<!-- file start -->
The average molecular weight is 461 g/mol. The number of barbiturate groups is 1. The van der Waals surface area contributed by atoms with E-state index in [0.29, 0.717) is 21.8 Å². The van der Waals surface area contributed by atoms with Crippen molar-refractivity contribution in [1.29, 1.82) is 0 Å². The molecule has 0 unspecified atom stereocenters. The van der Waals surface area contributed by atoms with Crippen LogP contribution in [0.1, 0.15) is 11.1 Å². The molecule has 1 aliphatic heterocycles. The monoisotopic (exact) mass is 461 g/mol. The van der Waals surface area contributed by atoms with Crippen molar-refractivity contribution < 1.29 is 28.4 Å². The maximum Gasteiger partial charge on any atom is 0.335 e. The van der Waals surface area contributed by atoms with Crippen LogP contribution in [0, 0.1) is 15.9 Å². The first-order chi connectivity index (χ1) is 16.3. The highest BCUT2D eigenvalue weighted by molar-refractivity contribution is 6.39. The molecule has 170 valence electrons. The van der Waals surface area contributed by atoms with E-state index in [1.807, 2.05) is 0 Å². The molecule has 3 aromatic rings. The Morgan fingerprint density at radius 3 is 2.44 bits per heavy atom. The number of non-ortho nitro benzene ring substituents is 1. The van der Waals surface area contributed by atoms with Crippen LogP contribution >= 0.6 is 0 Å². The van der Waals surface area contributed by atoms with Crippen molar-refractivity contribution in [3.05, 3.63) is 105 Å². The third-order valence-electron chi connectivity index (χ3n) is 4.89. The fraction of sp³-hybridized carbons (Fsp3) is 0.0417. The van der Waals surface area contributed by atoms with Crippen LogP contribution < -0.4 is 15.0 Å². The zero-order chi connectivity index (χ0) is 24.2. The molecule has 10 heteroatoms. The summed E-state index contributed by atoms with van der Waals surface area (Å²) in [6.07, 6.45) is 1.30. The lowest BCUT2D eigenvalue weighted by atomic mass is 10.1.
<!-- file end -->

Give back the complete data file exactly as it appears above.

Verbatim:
The average molecular weight is 461 g/mol. The number of barbiturate groups is 1. The van der Waals surface area contributed by atoms with E-state index in [0.29, 0.717) is 21.8 Å². The van der Waals surface area contributed by atoms with Crippen molar-refractivity contribution in [1.29, 1.82) is 0 Å². The molecule has 0 unspecified atom stereocenters. The van der Waals surface area contributed by atoms with Crippen LogP contribution in [0.1, 0.15) is 11.1 Å². The molecule has 1 aliphatic heterocycles. The monoisotopic (exact) mass is 461 g/mol. The van der Waals surface area contributed by atoms with Crippen molar-refractivity contribution < 1.29 is 28.4 Å². The maximum Gasteiger partial charge on any atom is 0.335 e. The van der Waals surface area contributed by atoms with Crippen LogP contribution in [0, 0.1) is 15.9 Å². The first-order chi connectivity index (χ1) is 16.3. The highest BCUT2D eigenvalue weighted by molar-refractivity contribution is 6.39. The molecule has 170 valence electrons. The van der Waals surface area contributed by atoms with E-state index in [1.807, 2.05) is 0 Å². The molecule has 3 aromatic rings. The Morgan fingerprint density at radius 3 is 2.44 bits per heavy atom. The number of non-ortho nitro benzene ring substituents is 1. The van der Waals surface area contributed by atoms with Crippen LogP contribution >= 0.6 is 0 Å². The van der Waals surface area contributed by atoms with Crippen molar-refractivity contribution in [3.05, 3.63) is 105 Å². The third-order valence-electron chi connectivity index (χ3n) is 4.89. The fraction of sp³-hybridized carbons (Fsp3) is 0.0417. The van der Waals surface area contributed by atoms with Crippen LogP contribution < -0.4 is 15.0 Å². The zero-order chi connectivity index (χ0) is 24.2. The molecule has 10 heteroatoms. The summed E-state index contributed by atoms with van der Waals surface area (Å²) in [6.07, 6.45) is 1.30. The lowest BCUT2D eigenvalue weighted by atomic mass is 10.1.